It is necessary to ensure that computers are secured by using firewalls at all times. The question becomes, which is the best firewall, hardware or software. The answer is both; the safest option is to have both running. Hardware firewalls are costly but secure more computers; it is best to buy hardware firewalls that can accommodate all the computers in the organization (Rmay, 2014). All servers need to be secured using firewalls and if possible, they may be redundant. This assures of protection of vital services and files of an organization. Software firewalls on user computers should be configured as per their needs.


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    • vsajewel profile image


      20 months ago

      This article is excellent and so helpful...thank you!

      I have a few posts in HubPages but write primarily for my own websites which strive to provide helpful information on a variety of topics. My main theme is writing about security aspects of mobile devices...primarily Apple or ios devices.

      I'm so happy I have a few posts here and thought to search for firewall information within HubPages versus Google, or I never would have found this! I wish I understood HubPages better, and how you could get better Google recognition, because the information you've included here is really hard to find just using Google.

      I've searched for a week for something like this, and all I've found is marketing literature written by hardware firewall makers or highly technical content written for network gurus with far greater understanding than myself.

      Currently I'm in the process of upgrading our home firewall hardware and there are so many alternatives available today, the only way to effectively analyze and compare them is by understanding their published specs. But I haven't beeen able to find anything that explains what these specs really mean. For example, one confusing aspect for me is what the difference is between deep packet inspection and stateful packet inspection is...since 2 of the firewalls I'm considering each focus on one of these.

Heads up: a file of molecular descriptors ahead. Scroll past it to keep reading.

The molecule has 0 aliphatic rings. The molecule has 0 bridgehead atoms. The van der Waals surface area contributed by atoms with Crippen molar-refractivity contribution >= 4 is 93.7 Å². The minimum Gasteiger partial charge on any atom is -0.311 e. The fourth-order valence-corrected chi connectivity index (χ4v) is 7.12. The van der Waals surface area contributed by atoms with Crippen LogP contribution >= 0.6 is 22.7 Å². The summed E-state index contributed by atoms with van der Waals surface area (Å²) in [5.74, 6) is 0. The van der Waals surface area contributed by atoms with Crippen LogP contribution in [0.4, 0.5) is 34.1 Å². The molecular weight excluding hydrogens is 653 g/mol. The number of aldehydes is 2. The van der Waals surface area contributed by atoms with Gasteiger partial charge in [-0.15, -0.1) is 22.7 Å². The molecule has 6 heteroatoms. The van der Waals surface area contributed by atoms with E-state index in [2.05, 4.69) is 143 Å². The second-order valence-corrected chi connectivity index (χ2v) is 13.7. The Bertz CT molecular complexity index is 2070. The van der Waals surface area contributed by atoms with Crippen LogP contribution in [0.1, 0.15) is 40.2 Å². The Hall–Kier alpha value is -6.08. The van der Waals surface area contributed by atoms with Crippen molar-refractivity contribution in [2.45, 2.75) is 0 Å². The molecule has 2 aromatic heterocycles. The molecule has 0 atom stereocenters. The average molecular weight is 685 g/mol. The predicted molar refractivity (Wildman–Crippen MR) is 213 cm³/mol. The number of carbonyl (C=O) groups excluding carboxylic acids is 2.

I'm so appreciative of you taking the time to explain pretty much every single thing that was confusing to me! I'll be sharing your post with my husband and ultimately will include it in an article I'm writing for my website introducing the concept of hardware firewalls for home and small business networks.

      If I could make a few suggestions they would be to recast this information to include those applications of firewalls too...rather than just limiting you discussion to intranets. That may explain why I didn't come across this with Google searchs. The other would be just fixing a few small typos or grammatical errors...these are minor...but I think it would really polish your piece.

      Thank you for writing's extremely unique, very well written and provides really helpful information which should be reaching a much larger audience! I wish I could help you in that regard, but HubPages inner workings, and how they decide what's important is something that continues to elude me. It's just one of many reasons I decided to strike out on my own instead :-)

      In just a few minutes of my time you've managed to educate me with information I was unable to find anywhere else!

      I'd love to share my final article on firewalls with you when it's finished, but don't know a good way to do that since we can't include links in comments. Maybe I should write a Hub linking to it? I've been working on it for a couple of days and I don't want to publish it on HubPages because I'm continually frustrated by what appears to me to be nonsensical editing actions which hurt my content.